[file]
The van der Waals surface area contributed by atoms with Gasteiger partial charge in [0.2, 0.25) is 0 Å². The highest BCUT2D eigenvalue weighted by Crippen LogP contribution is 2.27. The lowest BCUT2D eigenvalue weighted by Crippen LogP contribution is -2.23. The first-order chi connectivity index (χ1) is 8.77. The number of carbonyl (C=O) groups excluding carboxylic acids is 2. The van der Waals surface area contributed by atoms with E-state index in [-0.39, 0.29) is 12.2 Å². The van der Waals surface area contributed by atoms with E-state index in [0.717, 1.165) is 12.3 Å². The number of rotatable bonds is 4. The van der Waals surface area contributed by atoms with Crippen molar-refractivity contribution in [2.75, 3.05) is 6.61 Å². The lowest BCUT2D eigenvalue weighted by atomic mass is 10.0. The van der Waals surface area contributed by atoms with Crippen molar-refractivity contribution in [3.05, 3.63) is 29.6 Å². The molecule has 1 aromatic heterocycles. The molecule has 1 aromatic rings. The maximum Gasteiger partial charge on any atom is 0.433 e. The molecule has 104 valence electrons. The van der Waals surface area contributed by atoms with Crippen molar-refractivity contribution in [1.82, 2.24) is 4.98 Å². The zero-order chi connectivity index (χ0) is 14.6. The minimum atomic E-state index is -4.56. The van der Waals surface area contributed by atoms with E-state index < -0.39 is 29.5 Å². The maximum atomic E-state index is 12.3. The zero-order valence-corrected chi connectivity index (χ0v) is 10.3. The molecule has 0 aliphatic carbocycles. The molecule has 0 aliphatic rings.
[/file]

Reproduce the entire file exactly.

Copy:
The van der Waals surface area contributed by atoms with Gasteiger partial charge in [0.2, 0.25) is 0 Å². The highest BCUT2D eigenvalue weighted by Crippen LogP contribution is 2.27. The lowest BCUT2D eigenvalue weighted by Crippen LogP contribution is -2.23. The first-order chi connectivity index (χ1) is 8.77. The number of carbonyl (C=O) groups excluding carboxylic acids is 2. The van der Waals surface area contributed by atoms with E-state index in [-0.39, 0.29) is 12.2 Å². The van der Waals surface area contributed by atoms with E-state index in [0.717, 1.165) is 12.3 Å². The number of rotatable bonds is 4. The van der Waals surface area contributed by atoms with Crippen molar-refractivity contribution in [2.75, 3.05) is 6.61 Å². The lowest BCUT2D eigenvalue weighted by atomic mass is 10.0. The van der Waals surface area contributed by atoms with Crippen molar-refractivity contribution in [3.05, 3.63) is 29.6 Å². The molecule has 1 aromatic heterocycles. The molecule has 1 aromatic rings. The maximum Gasteiger partial charge on any atom is 0.433 e. The molecule has 104 valence electrons. The van der Waals surface area contributed by atoms with Crippen molar-refractivity contribution in [1.82, 2.24) is 4.98 Å². The zero-order chi connectivity index (χ0) is 14.6. The minimum atomic E-state index is -4.56. The van der Waals surface area contributed by atoms with E-state index < -0.39 is 29.5 Å². The maximum atomic E-state index is 12.3. The zero-order valence-corrected chi connectivity index (χ0v) is 10.3. The molecule has 0 aliphatic carbocycles. The molecule has 0 aliphatic rings.